navy cockpit
The former head of the US military's defunct UFO investigation agency has alleged the government holds "exotic material" presumably taken from an unidentified object, as Congress awaits a report on "unexplained aerial phenomena."

Luis Elizondo, who led the Pentagon's Advanced Aerospace Threat Identification Program before it was disbanded in 2012, told Fox's Tucker Carlson that the government possesses physical evidence linked to the elusive entities, more commonly known as UFOs.

"The United States government is in possession of exotic material, and I'll leave it at that," he said, adding that "more analysis needs to be done."

"There's enough uniqueness about it where it demands additional analysis, additional expertise. And thankfully there are pockets in the US government that are willing to have the conversation and conduct the analysis."

With an unclassified intelligence briefing expected to be delivered to Congress sometime in June, Elizondo said the American public will soon learn that the mysterious sightings have been on the government's radar "for a while" and that he expects the report to be "comprehensive." However, he voiced concerns that the briefing would be deliberately "watered down," adding that "the last thing we need is more obfuscation."

Although the Pentagon previously claimed that the Advanced Aerospace Threat Identification Program had been disbanded, a Senate report last year acknowledged the outfit's work has carried on under a different name, deep in the recesses of the Office of Naval Intelligence. Now dubbed the Unidentified Aerial Phenomenon Task Force, the body is meant to "standardize collection and reporting" on sightings of unexplained aircraft, material which will be included in the upcoming intelligence briefing.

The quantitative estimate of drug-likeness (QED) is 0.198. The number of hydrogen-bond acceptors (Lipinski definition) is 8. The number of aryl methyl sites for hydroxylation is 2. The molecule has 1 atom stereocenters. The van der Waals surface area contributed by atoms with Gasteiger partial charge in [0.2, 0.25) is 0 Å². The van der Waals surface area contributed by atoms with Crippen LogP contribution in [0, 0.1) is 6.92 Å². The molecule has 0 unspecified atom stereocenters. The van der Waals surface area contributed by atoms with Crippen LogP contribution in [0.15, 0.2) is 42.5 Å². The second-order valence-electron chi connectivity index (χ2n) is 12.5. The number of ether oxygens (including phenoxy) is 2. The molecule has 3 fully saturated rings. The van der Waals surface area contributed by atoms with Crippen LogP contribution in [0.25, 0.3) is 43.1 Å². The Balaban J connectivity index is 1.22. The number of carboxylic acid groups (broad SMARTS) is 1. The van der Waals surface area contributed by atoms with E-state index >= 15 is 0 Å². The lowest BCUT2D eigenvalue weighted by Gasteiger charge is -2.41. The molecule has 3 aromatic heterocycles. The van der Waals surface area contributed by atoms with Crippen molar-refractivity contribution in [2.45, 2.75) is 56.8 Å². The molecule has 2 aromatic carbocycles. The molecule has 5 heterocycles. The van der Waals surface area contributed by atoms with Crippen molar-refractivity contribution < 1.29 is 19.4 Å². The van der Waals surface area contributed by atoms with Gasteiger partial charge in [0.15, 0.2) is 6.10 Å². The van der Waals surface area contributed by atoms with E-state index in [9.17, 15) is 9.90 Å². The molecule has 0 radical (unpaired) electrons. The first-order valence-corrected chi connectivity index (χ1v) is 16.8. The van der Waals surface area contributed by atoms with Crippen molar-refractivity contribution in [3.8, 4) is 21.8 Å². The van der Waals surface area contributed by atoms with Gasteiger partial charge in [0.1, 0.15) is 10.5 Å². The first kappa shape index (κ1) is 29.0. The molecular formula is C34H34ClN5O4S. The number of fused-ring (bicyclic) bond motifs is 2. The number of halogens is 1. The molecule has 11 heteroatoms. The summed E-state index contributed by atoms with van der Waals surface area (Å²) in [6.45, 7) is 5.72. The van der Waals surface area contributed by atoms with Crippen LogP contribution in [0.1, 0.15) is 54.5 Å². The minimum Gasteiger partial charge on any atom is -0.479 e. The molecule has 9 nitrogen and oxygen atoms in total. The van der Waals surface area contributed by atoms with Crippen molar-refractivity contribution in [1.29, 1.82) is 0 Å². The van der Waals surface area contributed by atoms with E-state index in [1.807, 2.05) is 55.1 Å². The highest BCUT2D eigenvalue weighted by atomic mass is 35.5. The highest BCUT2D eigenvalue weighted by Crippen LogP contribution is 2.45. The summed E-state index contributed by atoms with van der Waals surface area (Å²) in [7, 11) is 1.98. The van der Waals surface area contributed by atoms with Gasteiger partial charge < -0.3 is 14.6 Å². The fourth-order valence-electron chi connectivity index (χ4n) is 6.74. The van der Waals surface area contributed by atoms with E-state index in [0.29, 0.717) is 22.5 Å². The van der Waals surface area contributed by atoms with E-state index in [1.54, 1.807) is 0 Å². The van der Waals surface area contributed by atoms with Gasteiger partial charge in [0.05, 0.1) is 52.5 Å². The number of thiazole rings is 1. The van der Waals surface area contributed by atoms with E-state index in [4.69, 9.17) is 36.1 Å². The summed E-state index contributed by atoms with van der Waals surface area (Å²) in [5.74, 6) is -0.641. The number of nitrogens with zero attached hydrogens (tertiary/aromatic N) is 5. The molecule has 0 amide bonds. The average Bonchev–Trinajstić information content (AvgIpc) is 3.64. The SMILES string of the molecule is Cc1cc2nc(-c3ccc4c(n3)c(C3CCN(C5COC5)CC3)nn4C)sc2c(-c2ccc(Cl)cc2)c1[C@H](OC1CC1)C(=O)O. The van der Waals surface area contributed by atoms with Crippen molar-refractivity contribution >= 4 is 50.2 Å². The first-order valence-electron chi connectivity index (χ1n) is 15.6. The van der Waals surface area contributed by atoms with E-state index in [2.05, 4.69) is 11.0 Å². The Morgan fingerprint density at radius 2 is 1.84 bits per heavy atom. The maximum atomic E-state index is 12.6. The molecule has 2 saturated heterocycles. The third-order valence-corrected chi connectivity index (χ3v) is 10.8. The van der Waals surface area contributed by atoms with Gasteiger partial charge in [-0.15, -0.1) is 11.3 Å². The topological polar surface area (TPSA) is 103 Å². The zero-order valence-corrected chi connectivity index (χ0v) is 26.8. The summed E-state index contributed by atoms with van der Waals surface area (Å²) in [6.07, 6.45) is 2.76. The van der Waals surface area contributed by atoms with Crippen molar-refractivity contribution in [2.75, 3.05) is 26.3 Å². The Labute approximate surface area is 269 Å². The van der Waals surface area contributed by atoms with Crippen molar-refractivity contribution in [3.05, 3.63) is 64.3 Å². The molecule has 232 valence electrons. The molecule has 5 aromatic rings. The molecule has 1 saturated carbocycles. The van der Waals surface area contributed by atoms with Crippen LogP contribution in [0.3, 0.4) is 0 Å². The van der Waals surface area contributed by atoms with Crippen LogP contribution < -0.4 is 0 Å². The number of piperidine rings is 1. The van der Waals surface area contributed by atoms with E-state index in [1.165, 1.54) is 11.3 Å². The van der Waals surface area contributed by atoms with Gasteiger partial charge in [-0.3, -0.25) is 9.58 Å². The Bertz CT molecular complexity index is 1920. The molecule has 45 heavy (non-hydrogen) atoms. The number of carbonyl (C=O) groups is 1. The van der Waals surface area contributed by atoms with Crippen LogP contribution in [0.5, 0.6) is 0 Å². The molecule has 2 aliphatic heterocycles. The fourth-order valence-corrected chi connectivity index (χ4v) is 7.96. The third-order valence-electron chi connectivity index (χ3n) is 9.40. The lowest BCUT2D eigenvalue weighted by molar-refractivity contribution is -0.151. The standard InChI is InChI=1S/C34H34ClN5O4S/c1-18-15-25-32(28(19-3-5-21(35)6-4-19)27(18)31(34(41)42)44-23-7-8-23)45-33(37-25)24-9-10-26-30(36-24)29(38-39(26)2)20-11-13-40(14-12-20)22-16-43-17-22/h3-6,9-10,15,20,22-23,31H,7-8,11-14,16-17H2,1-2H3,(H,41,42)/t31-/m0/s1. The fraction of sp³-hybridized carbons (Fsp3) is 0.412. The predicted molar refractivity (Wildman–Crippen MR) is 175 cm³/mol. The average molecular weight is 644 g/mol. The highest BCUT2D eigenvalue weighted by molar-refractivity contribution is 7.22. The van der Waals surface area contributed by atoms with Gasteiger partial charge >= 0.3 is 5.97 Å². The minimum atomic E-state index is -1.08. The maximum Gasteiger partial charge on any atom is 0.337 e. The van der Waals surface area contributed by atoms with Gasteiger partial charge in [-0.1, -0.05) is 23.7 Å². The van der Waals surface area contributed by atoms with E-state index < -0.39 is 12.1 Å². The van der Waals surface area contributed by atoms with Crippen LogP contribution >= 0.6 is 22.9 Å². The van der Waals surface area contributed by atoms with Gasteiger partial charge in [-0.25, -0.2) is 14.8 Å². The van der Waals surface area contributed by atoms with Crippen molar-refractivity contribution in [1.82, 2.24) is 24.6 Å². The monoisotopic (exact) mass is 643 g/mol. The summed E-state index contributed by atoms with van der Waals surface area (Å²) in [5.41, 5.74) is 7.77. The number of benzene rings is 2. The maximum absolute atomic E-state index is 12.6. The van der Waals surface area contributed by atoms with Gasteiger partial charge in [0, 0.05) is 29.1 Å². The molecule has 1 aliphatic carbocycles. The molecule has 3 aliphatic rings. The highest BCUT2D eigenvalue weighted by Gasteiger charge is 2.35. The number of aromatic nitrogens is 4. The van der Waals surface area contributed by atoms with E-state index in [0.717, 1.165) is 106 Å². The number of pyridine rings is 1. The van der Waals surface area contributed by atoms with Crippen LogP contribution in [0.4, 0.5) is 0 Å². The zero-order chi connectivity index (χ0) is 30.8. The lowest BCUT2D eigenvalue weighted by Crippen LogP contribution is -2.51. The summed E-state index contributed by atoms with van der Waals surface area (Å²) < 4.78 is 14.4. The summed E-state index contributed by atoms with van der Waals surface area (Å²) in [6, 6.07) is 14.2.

In his time directing the threat identification program, Elizondo said there were periods where dozens of sightings were reported in the space of a few weeks, arguing the Pentagon hasn't done enough to investigate.

"I saw the reports, and there were times where you'd look at a monthly report and there were 25, 26 incidents occurring in a 30-day time period. And the question is really: What the hell is wrong with you?" he went on.
How can you not realize that this is an issue?... Someone with some sort of technology that we don't have is incurring into controlled US airspace on a regular and routine basis, and no one wants to do a darn thing about it.
The military has disputed Elizondo's role in the now-disbanded program, however former Democratic senator Harry Reid insists that he did, in fact, serve as its director, claiming that as a lawmaker he personally helped to secure $22 million in funding for the initiative.

Asked about what might happen if the report to Congress is less substantial than expected, Elizondo suggested additional whistleblowers could come forward, claiming there are "dozens more in the shadows waiting to tell their story." He cited a recent '60 Minutes' interview with a number of former Navy pilots who went on record to discuss "unsettling" and unexplained sightings they had while in the service.

One ex-pilot featured in the interview, Lieutenant Ryan Graves, claimed airmen training off the Atlantic coast spotted UAPs "every day for at least a couple of years," adding that he considers the objects a security threat.

The pilots' new testimony comes after several leaked videos emerged purporting to show encounters with UAPs, some of which have since been confirmed as genuine by the Defense Department. The most recent footage to surface was acknowledged last week by a military spokesperson, who said the video was captured by Navy personnel and is now under investigation by the UAP task force.